The number of RAPIT group sessions attended was recorded and expressed as a percentage of the maximum possible number of attended sessions. Attendance at any group or individual physical therapy sessions other than those of the RAPIT group was recorded in both intervention groups.
The attending physicians were informed about the treatment allocation and the results of each BMD measurement, including a suggestion for treatment with bisphosphonates as indicated by the current Dutch guidelines. The guidelines recommend treatment with bisphosphonates for patients with osteopenia (T score less than or equal to −1.0) who are currently taking prednisone and/or for any patient with osteoporosis (T score less than or equal to −2.5).
At baseline, sociodemographic characteristics were registered, as well as postmenopausal status (yes/no), body mass index, disease duration, presence of rheumatoid factor (yes/no), ACR functional class (16), past use of DMARDs (number) and glucocorticoids (ever/never), and current use of medication.
At baseline and every 3 months thereafter, the participants reported on their use of medication in the past 3 months, and their disease activity and physical capacity were assessed. BMD and radiologic joint damage were assessed at baseline and at 12 and 24 months.
The use of medication, such as oral glucocorticoids, hormone replacement therapy, bisphosphonates, and vitamin D and/or calcium supplementation, was expressed as the number of months that the patients reported the use of the respective drug. Since the trial lasted 24 months, the duration of use of each drug could therefore vary from 0 to 24 months. The use of DMARDs at each followup visit was compared with the use at the previous visit and coded by a clinician (ZdJ) into 3 categories: 0 = change of DMARD or change in dosage of current DMARD due to decreased disease activity, 1 = no change in DMARD or dosage of current DMARD, and 2 = change of DMARD or change in dosage of current DMARD due to increased disease activity. The numbers were summed up over the whole study period and thus could, after 2 years, vary from 16 (maximum increase due to increasing disease activity) to 0 (maximum decrease due to decreasing disease activity during the 2 years).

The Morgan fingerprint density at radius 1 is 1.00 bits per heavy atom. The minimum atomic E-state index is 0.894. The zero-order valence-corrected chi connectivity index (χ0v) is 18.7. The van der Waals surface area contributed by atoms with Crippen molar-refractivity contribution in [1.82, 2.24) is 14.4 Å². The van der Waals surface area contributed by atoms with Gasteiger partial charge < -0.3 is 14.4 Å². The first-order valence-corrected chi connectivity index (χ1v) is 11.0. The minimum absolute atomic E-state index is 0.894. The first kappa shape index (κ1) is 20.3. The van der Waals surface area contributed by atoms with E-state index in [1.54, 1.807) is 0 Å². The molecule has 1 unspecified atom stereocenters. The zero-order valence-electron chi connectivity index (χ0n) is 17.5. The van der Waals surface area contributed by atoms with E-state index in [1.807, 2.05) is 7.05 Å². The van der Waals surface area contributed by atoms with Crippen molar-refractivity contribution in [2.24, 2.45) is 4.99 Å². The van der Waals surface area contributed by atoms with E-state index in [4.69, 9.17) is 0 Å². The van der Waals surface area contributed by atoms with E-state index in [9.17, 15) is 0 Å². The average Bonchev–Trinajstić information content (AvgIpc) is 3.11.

Disease activity was assessed with the original Disease Activity Score with 4 variables (DAS4). The DAS4 is a compiled index based on the number of swollen joints (maximum 44), tender joint score (Ritchie Articular Index), Westergren erythrocyte sedimentation rate, and the patient's global assessment of disease activity measured on a visual analog scale ranging from 0 (asymptomatic) to 100 (worst possible disease activity) (20). The DAS4 ranges from 0 (no disease activity) to 10 (severe disease activity). To express the change in disease activity during the 2-year study period, the area under the curve (AUC) was calculated from the combined 3-month assessments of disease activity.
Physical capacity was determined by aerobic fitness and muscle strength. Aerobic fitness was measured by a standardized ergometer test, with results expressed in watts (21). Muscle strength of the knee extensors was measured by an isokinetic dynamometer at 60°/second, with results expressed in newtons (22).